Going through the evaluation process feels very different in Jefferson County these days. I know there are many who approve of this, but I think that approbation is based on a lack of understanding. Or maybe it’s just a different view of how the world ought to be, which people are certainly entitled to. This is my perspective:
I am one of those people just naturally driven to excel when I think something is important. I have to say, I liked it when our evaluations changed from a simple “recommended for renewal/not recommended…” to delineating “mastery/proficient” or “highly effective/effective,” and I never cared that it didn’t make a difference in pay. As a teacher, I know there are differences in the quality of a person’s work, and I liked having feedback that told me whether my supervisors saw top-notch performance from me, as opposed to just “acceptable.” I didn’t need recognition for that or higher pay. I wanted it for myself—a way to know whether I really was pushing myself.
When we first began delineating, I had an evaluator who said he couldn’t put me down in the mastery category for anything at the beginning of the year because he had to show growth. I sent him piles of lesson plans and documentation demonstrating mastery and made the argument that if I could be a teacher for nearly a quarter of a century without mastering anything, he should fire me. I wasn’t going to have any game-playing. Every evaluation written about me, whether it was in August or May, would be an accurate reflection of my abilities. I started out at the mastery level in most indicators and maintained it throughout the year.
After that, the evaluation process has been pretty low-key for me. I have always told administrators to walk in anytime, no need to set up a date for formal evaluations. I know I’m an excellent teacher; I know that people will always see good stuff in my classroom.
The other thing about a high designation in evaluations is that it gives me credibility and a voice. So do test scores. For years, my students’ CSAP and TCAP scores have tended to be among the highest in my department, and not because I drill and kill all year. See, in spite of all the denial about this, high school kids have never taken the CSAP or TCAP seriously. I told my students what the test has been used to do—how it resulted in a curriculum that, if I truly followed it (instead of nodding to it in passing), teaches only to that test and would leave them woefully unprepared for college. I told kids up front that I needed their best effort, because their scores gave me the credibility to speak on their behalf when it came to school policies, district curriculum, etc. In effect, I made doing well on the test a way to get real benefits for them. Poof! Better scores. (By the way, the district is now changing the curriculum to more closely reflect what my colleagues and I have been telling them is needed.)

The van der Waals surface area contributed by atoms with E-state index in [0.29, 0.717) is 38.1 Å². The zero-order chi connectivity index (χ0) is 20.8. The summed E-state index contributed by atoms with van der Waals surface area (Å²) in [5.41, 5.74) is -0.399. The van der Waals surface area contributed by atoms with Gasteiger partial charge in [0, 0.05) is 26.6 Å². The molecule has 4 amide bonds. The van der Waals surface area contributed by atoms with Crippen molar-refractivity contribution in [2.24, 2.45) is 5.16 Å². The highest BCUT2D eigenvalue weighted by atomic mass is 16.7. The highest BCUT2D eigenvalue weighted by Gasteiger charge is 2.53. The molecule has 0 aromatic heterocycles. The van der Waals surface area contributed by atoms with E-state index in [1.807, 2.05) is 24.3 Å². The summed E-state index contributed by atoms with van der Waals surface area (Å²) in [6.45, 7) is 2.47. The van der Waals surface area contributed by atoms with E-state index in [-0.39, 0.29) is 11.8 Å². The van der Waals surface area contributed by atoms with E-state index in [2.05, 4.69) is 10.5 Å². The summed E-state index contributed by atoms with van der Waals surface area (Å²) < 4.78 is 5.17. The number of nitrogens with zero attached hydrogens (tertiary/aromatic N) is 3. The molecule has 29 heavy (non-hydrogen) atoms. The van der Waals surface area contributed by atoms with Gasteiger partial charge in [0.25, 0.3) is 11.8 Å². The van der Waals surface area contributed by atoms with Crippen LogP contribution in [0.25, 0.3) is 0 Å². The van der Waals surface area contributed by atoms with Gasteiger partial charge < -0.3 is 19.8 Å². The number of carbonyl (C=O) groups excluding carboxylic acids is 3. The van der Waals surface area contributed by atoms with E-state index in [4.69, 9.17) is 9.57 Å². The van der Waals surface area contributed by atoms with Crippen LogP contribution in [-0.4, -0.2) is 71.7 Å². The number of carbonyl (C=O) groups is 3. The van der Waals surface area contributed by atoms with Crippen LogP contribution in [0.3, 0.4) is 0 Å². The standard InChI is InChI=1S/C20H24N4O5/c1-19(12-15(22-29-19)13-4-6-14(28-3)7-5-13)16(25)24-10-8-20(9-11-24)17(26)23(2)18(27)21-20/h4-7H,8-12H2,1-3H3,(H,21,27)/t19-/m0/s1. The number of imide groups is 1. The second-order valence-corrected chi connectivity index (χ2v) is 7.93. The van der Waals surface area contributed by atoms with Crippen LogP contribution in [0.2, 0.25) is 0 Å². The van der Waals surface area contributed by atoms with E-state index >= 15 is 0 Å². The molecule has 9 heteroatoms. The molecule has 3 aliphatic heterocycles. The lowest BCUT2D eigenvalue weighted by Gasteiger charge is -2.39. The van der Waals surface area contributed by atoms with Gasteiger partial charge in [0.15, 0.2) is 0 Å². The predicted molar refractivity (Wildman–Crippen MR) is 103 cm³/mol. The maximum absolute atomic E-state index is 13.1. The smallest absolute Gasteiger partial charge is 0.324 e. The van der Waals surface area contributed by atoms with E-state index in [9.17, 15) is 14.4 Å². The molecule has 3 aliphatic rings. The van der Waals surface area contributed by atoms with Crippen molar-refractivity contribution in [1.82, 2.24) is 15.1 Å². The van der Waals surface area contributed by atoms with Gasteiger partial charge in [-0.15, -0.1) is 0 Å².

Of course, I could also tell my students, in all honesty, that how they did on the test did not affect my pay. I wasn’t asking so I could get more money; it really was all about them. Now…? Granted, those scores weren’t used last year, but now everything’s a crap-shoot. The board majority can change things at will.
This year, in response to the teacher rubric, I wrote a tome for my evaluator. I was told it wasn’t necessary, and it probably wasn’t, but last year people were told additional documentation about their performance was unnecessary, and then suddenly, after the fact, it was. That response took 3 hours—hours I could have been planning, grading, doing things of real benefit to kids. Why? Not for the money. In fact, I feel like the money somehow sullies the purity of why I strive so hard to be outstanding. I feel it looks selfish, and that doesn’t make me a credible leader. I don’t want to be better than my colleagues. I want to be seen as worthy of being a helper, someone people can come to for advice or to get things done that will benefit kids. I want us all to be top-notch.
I think the people who relish the idea of making teachers compete against each other don’t understand this mindset, but it is a common one in my profession. We want to be good at what we do because it matters in such a big way. Of course, this doesn’t mean we don’t want our pay to be commensurate with how hard we work or the importance of what we do. This is why we want a school district that respects us and honors our input in compensation. This is why we believe we should be able to bargain collectively.
At any rate, the lion’s share of my evaluation is done. The tome has been written and shared with my evaluator. (By the way, the best part of my evaluation this year is that, for the very first time in 27 years, it was done by an administrator who actually taught English, like me. That is a meaningful change in evaluation, though not always a possible one.) He did my formal hour-and-a-half long observation Thursday, and we talked about it yesterday. I will reach one of my two measurable goals within the next 3 weeks (and I can tell you right now it will be with 100% success—for me and my students, since I set it in such a way that 100% of my students have to meet it for me to get any credit). My sophomores are hard at work on the goal I’ve set for us to meet by May. I guess I can relax and go back to my “drop in anytime” attitude. I know I’ll be designated “highly effective” again.
It just doesn’t feel the same. I feel like the kids got lost in the process and the politics.